In the 21st century, the social and community impacts of super tall and super skinny skyscraper construction mimic the nature of those in the late 1890s and 20th century, but the effects of the building on the surrounding community are amplified. While New York City is the focus of this article, developers and local officials in other cities, such as London and Melbourne, are also facing public backlash about the proliferation of super tall and super skinny skyscrapers.
Some examples of the concerns voiced by those opposed to the ultra-tall and thin buildings include the following:
- Adding more development to the dense urban environments that many already consider to be overbuilt is problematic. Given one of the functions of super skinny skyscrapers is to take advantage of parcels for other types of development, these structures can be viewed to act as infill taken to the extreme. In addition to adding more people to congested city streets and sidewalks, the towering structures often block the view of the sky from street level and block air circulation, according to opponents.
- Supertall towers transform the skyline and the character of a city. In the past, skyscrapers, such as the Twin Towers, housed corporate headquarters and offices; thus they acted as symbols of productivity and industry. Today’s supertall towers, with construction costs that match their heights, feature penthouses with multimillion dollar price tags that often act as investment vehicles. In an article published on the website Denzeen, Aaron Belsky, Dean of the Frank Lloyd Wright School of Architecture, argues that the new generation of skyscrapers is changing cities from places where people from all walks of life went to work to monuments to wealth only a select few have hope to obtain. In this environment, the only role ordinary people play is to observe and admire the treasures acquired by the top echelons of international society.
- In urban areas experiencing housing shortages, many question whether these towers are a socially responsible use of space. The cities where most of the super skinny and super tall skyscrapers are located, including New York, London, and Sydney, face a shortage of affordable housing. While many of these towers have residential units, the prices of the apartments are far beyond what the average person can afford. In fact, Steven Holl, an award-winning principal architect at Steven Holl Architects, refers to these buildings as the architectural manifestation of wealth inequality that is pervasive in these cities. He goes on to discuss that lack of social purpose served by these buildings by the fact they provide no public spaces. Others question the utility of the supertall skyscrapers since the structures are beyond a scale that is “human-friendly.”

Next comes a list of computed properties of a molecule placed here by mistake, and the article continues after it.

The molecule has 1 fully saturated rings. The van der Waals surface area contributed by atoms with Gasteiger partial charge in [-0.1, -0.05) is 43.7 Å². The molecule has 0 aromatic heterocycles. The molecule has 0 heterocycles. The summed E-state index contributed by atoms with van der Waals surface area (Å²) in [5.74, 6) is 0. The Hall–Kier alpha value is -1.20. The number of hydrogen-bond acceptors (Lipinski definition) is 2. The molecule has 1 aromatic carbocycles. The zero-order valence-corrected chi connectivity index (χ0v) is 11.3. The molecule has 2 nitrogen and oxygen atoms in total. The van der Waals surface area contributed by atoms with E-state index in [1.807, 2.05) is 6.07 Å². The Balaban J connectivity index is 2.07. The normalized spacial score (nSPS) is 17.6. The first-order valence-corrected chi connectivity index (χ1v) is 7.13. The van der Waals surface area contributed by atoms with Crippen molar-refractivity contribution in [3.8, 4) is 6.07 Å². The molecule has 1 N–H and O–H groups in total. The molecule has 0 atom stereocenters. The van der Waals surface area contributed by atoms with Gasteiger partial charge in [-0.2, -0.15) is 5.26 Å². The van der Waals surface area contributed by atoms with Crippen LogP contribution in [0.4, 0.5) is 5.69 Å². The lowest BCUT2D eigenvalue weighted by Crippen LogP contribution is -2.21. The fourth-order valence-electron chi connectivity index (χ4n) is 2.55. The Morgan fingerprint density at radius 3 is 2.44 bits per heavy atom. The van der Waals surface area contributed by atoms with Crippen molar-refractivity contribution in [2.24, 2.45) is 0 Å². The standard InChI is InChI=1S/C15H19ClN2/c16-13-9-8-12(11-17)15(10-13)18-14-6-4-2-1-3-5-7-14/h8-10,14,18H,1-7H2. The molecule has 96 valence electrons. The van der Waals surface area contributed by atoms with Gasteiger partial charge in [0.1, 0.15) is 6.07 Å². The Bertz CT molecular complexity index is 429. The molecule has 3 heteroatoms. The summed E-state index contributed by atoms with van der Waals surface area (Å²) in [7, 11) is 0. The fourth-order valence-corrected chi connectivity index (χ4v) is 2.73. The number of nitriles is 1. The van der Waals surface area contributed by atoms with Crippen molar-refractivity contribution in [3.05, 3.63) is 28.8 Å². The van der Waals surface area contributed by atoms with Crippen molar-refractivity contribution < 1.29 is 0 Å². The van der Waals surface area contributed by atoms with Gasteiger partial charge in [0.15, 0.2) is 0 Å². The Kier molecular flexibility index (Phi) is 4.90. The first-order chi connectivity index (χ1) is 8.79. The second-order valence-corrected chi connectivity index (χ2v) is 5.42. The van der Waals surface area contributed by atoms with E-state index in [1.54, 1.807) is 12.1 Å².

- The super tall and skinny skyscrapers cast long shadows in cities craving sunlight. In November 2015, a group of protesters calling themselves Stand Against the Shadows marched in the streets of Midtown Manhattan to bring attention to the three-quarter mile shadows cast by the new super skinny and super tall skyscrapers built along Billionaires Row. The prestigious non-profit Municipal Art Society of New York (MAS) supported these efforts. The group published a study Accidental Skyline that demonstrated how these ultra-high towers cast long shadows into Central Park, as well as into other public spaces.
Some of the reforms MAS and other citizen advocacy groups are calling for include
- Regulation of the height of super skinny and super tall structure
- Review of the lot merger process that facilitates the construction of these buildings
- Establish special districts around Central Park and other public green spaces that prohibit construction of super tall and super skinny skyscrapers
As property values escalate in cities, developers and investors search for ways to maximize the return on their investments. While innovations in architectural design, engineering, and material science provide new ways to construct buildings on small urban parcels, design professionals, and urban planners face the challenge of balancing the development proposals they receive with the opinions and needs of the everyday citizens who reside in their cities.
What is your opinion about the latest super tall and super skinny skyscrapers? What, if any, restrictions, would you want to be placed on their design and construction?